By Ryan Zepeda —
By the time your church re-opens following the Covid crisis, as many as one in five members won’t return, according to one analyst.
Church dynamics expert Thom Rainer told Baptist Press that the recent global pandemic is revealing the true colors of church members.
That means a church of 200 will be a church of 160 after restrictions lift.
Many churches went online when health officials banned large gatherings as hot points for contagion. They resorted to Zoom Bible studies and live-streaming their worship services on YouTube, Instagram, FaceBook and the like.
While online has the advantage of convenience (no drive to church, and if you want you can wear your jammies), it lacks the human touch of a handshake, hug or affirmation that is also an important part of the service.
While introverts probably liked avoiding the social demands, there are others who may also find it easier to drop out.
Rainer describes several categories of believers who will probably not return to church:
The declining-attendance Christian: If their faithfulness to regular services was already waning, Covid only hastened their demise. Now completely overtaken by inertia, they won’t likely return Sunday mornings unless some drastic jumpstart revives them.
The loosely-connected member: The person who didn’t want to get involved in a small group and develop lasting bonds of friendship and was only a Sunday apparition is likely to continue their stay-at-home habits.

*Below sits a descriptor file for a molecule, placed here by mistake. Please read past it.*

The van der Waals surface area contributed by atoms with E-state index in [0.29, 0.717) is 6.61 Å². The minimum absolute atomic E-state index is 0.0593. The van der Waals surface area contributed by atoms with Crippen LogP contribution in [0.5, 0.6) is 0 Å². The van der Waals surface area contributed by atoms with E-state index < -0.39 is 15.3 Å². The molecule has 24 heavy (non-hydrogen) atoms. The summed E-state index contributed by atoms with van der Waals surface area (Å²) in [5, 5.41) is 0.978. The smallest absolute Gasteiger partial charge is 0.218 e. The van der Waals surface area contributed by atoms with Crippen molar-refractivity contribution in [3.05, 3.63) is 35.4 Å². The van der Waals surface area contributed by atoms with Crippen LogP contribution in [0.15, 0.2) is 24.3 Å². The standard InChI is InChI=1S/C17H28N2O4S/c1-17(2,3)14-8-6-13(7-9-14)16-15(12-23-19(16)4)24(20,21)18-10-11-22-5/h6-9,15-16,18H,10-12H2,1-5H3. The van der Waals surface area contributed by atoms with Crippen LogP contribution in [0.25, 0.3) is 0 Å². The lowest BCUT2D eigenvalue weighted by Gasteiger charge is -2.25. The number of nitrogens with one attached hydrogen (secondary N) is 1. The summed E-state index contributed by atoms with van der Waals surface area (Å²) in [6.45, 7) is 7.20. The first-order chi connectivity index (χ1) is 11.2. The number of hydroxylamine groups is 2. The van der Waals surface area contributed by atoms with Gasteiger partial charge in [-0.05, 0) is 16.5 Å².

Conversely, the person who has strong friendships developed in community will want to be with his or her friends and will show up as soon as the doors open.
The just-another-activity Christian: The soccer mom whose calendar is chock full of commitments might find the relief from Sunday morning obligations a welcome change.
The critical attendee: The person who was constantly carping, finding fault, and complaining will probably not be returning to services.
The socially accepted Christian: This is the person who only went to church because it was expected of him in society. It was a duty. It looked good. He was never really committed to God in the first place. Don’t expect his commitment to God to suddenly shift into high gear.
“Church leaders and church members, however, should not fret about these losses,” Rainer told Baptist Press. “Your local church has the opportunity to write its future on a blank slate, and these church members really had no plans to be a part of that future anyway.”
Many are trusting that God will send revival both during and immediately following the pandemic, and the sifting that took place during the crisis will ultimately lead to a dramatic increase for God’s kingdom, despite the dross that melts away.
If you want to know more about a personal relationship with God, go here
Ryan Zepeda studies at the Lighthouse Christian Academy in Santa Monica.